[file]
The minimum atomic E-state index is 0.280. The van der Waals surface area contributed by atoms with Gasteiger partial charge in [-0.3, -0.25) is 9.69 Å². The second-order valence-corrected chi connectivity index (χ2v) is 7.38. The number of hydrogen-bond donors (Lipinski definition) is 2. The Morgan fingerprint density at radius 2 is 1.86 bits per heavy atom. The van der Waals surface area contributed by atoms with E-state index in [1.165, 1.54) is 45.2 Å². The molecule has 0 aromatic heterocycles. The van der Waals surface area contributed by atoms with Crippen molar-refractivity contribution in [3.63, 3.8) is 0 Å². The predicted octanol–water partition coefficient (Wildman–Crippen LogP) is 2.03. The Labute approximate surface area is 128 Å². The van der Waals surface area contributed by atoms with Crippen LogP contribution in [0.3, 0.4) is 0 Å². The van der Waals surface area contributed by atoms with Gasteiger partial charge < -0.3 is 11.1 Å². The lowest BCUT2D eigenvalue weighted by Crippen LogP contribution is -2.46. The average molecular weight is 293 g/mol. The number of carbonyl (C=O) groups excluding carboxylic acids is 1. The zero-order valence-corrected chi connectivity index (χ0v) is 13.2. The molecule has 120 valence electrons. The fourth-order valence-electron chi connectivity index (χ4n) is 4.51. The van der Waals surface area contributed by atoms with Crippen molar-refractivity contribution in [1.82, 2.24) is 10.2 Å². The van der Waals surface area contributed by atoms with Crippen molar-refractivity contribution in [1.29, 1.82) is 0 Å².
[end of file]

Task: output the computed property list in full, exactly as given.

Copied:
The minimum atomic E-state index is 0.280. The van der Waals surface area contributed by atoms with Gasteiger partial charge in [-0.3, -0.25) is 9.69 Å². The second-order valence-corrected chi connectivity index (χ2v) is 7.38. The number of hydrogen-bond donors (Lipinski definition) is 2. The Morgan fingerprint density at radius 2 is 1.86 bits per heavy atom. The van der Waals surface area contributed by atoms with E-state index in [1.165, 1.54) is 45.2 Å². The molecule has 0 aromatic heterocycles. The van der Waals surface area contributed by atoms with Crippen molar-refractivity contribution in [3.63, 3.8) is 0 Å². The predicted octanol–water partition coefficient (Wildman–Crippen LogP) is 2.03. The Labute approximate surface area is 128 Å². The van der Waals surface area contributed by atoms with Crippen LogP contribution in [0.3, 0.4) is 0 Å². The van der Waals surface area contributed by atoms with Gasteiger partial charge < -0.3 is 11.1 Å². The lowest BCUT2D eigenvalue weighted by Crippen LogP contribution is -2.46. The average molecular weight is 293 g/mol. The number of carbonyl (C=O) groups excluding carboxylic acids is 1. The zero-order valence-corrected chi connectivity index (χ0v) is 13.2. The molecule has 120 valence electrons. The fourth-order valence-electron chi connectivity index (χ4n) is 4.51. The van der Waals surface area contributed by atoms with Crippen molar-refractivity contribution in [1.82, 2.24) is 10.2 Å². The van der Waals surface area contributed by atoms with Crippen molar-refractivity contribution in [1.29, 1.82) is 0 Å².